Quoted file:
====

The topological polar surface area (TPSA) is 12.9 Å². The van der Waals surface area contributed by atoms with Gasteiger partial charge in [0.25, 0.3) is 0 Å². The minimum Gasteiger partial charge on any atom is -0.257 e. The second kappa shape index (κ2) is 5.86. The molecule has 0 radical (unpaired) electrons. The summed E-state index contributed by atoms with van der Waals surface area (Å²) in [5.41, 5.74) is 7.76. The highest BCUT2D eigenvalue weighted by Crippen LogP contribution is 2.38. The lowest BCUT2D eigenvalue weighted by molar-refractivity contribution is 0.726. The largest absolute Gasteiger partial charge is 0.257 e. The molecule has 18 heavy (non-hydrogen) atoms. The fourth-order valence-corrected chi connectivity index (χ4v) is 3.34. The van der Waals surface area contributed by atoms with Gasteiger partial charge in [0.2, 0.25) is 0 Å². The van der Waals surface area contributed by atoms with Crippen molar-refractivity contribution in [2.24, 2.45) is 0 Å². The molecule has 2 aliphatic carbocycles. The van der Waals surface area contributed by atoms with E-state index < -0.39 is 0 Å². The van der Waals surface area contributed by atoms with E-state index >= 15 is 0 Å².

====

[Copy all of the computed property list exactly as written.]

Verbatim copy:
The topological polar surface area (TPSA) is 12.9 Å². The van der Waals surface area contributed by atoms with Gasteiger partial charge in [0.25, 0.3) is 0 Å². The minimum Gasteiger partial charge on any atom is -0.257 e. The second kappa shape index (κ2) is 5.86. The molecule has 0 radical (unpaired) electrons. The summed E-state index contributed by atoms with van der Waals surface area (Å²) in [5.41, 5.74) is 7.76. The highest BCUT2D eigenvalue weighted by Crippen LogP contribution is 2.38. The lowest BCUT2D eigenvalue weighted by molar-refractivity contribution is 0.726. The largest absolute Gasteiger partial charge is 0.257 e. The molecule has 18 heavy (non-hydrogen) atoms. The fourth-order valence-corrected chi connectivity index (χ4v) is 3.34. The van der Waals surface area contributed by atoms with Gasteiger partial charge in [0.2, 0.25) is 0 Å². The van der Waals surface area contributed by atoms with Crippen molar-refractivity contribution in [2.24, 2.45) is 0 Å². The molecule has 2 aliphatic carbocycles. The van der Waals surface area contributed by atoms with E-state index < -0.39 is 0 Å². The van der Waals surface area contributed by atoms with E-state index >= 15 is 0 Å².